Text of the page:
The king of remote communication has always been text. If you think about it, text or writing is the original remote communication. I’ve never seen anyone attempt to argue otherwise. But where people do differ and get creative is in how they combine writing with non-text remote communication tools.
The fact is, text is difficult. It takes a lot of effort to put words onto paper (so to speak), especially since clarity and brevity are usually essential in remote communication. Nobody said this better than Mark Twain:
“I didn’t have time to write a short letter, so I wrote a long one instead.”
In this article, I’m going to share three of my favorite non-text based remote communication tools. When I say “non-text based,” I don’t mean that you can’t use text in these tools — just that text is not the primary function.
There’s so much more to remote communication these days than just sending emails or Slack messages. The diversity of tools out there means that almost nobody has the exact same setup to communicate. Plus, new tools are being made every day.
All of these tools have their own advantages and drawbacks — some are immediately obvious, while others take time to see (you’ll see what I mean when we look at this first tool).
This is the wildcard of communication right now. Voxer is a “walkie-talkie” app for your phone. You send voice messages back and forth and listen to a message as it’s being recorded. The messages don’t have a length limit.
I find Voxer to be really good for communication with my internal team. The voice messaging allows for a conversation to happen immediately, and at times it’s very close to a phone call. You can be sending messages back and forth and hash out an idea, or make sure there’s clarity. Since your messages are recorded and can be listened to at your convenience, you get the flexibility and freedom from scheduling calls.
I use Voxer in several ways professionally. Many of my coaches work with me over Voxer. It’s a really good tool for coaches to be able to provide support without having to schedule calls. I can send updates, ask big questions and have discussion in a flexible manner.
I also use it to communicate internally with my team. It’s my main line of communication with my project manager to get updates on what’s going on and to ask or respond to questions.
It’s great to be able to send voice messages back and forth quickly, but also have the ability to get around to the voice message when you have time. This has saved me and the team many hours scheduling and running meetings or calls internally.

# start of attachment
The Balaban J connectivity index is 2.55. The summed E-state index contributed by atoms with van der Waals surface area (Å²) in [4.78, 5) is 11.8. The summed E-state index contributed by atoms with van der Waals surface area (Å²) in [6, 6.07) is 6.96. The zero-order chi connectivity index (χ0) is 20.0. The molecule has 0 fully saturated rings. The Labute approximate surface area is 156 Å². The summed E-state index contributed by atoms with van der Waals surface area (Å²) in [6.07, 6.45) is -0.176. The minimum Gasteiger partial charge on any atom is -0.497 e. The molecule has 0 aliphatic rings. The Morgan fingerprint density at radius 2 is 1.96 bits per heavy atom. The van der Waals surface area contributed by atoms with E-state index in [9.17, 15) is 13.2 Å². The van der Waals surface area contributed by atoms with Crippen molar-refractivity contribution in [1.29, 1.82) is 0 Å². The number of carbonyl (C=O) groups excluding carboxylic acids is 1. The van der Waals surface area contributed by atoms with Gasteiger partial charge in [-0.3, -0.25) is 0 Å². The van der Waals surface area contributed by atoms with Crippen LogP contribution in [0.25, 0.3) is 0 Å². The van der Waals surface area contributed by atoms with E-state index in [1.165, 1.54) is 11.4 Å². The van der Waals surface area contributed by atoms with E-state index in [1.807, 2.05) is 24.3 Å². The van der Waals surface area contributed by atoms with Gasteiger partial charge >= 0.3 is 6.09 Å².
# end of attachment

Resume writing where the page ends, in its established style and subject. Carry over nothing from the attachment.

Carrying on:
The way Voxer works also lends itself well to an “on the go” work style. The people I see using Voxer the most are traveling a lot and maybe not near a keyboard all the time, but still want to have a quick line of communication with their team.
You have the option to play voice messages at up to 4x speed. I find I can understand and listen faster than I can talk — anywhere from 1.5x to 3x speed on messages is comfortable to listen to while still grasping the information. This can help you get through messages quickly.
Sharing voice messages
You can record a voice message and then share it as a link elsewhere. I’ve found this useful when a team member asks for feedback on work they’re doing in Slack — I can record a message using Voxer and leave a link to it in Slack.
There may be some potential for linking to Voxer messages in content. It’s something I have not experimented with yet, but if this is something you’re doing, let me know what you think!
Voxer can make you lazy
then I write an email, I’m usually very careful with my words, and I can see them and review them before I send the message. This takes a certain amount of effort to do. Regardless of what tool you’re using to communicate, you should think about what you say before you start talking. With Voxer, it’s pretty easy to respond on a whim or not fully think about what you’re saying.
Voxer can be a crutch that’s easy to fall back on even when the situation calls for written documentation.
Emotions can bleed into your messages
Voxing while emotional is as bad as texting while drunk. I recommend only using Voxer when you have a cool head. Emotions from anywhere can sneak into a vox message and influence how you deliver it.
Too many times I’ve found myself having just sent a message, wishing I could redo it — not even to change the words, but just to fix the tone of how I said it. Or, if I would have waited five minutes, done some deep breathing and calmed myself, I may have had a completely different response or decision from it.
You’re going to say dumb things and be mildly embarrassed when you do
Voxer sends the message as you are recording it, and unless you have the paid version, you can’t delete it (or “recall,” as they say it in Voxer). This has resulted in recordings of me going through an idea, but then losing my train of thought, stumbling around with words and mild embarrassment, and finally giving up at the end of the message.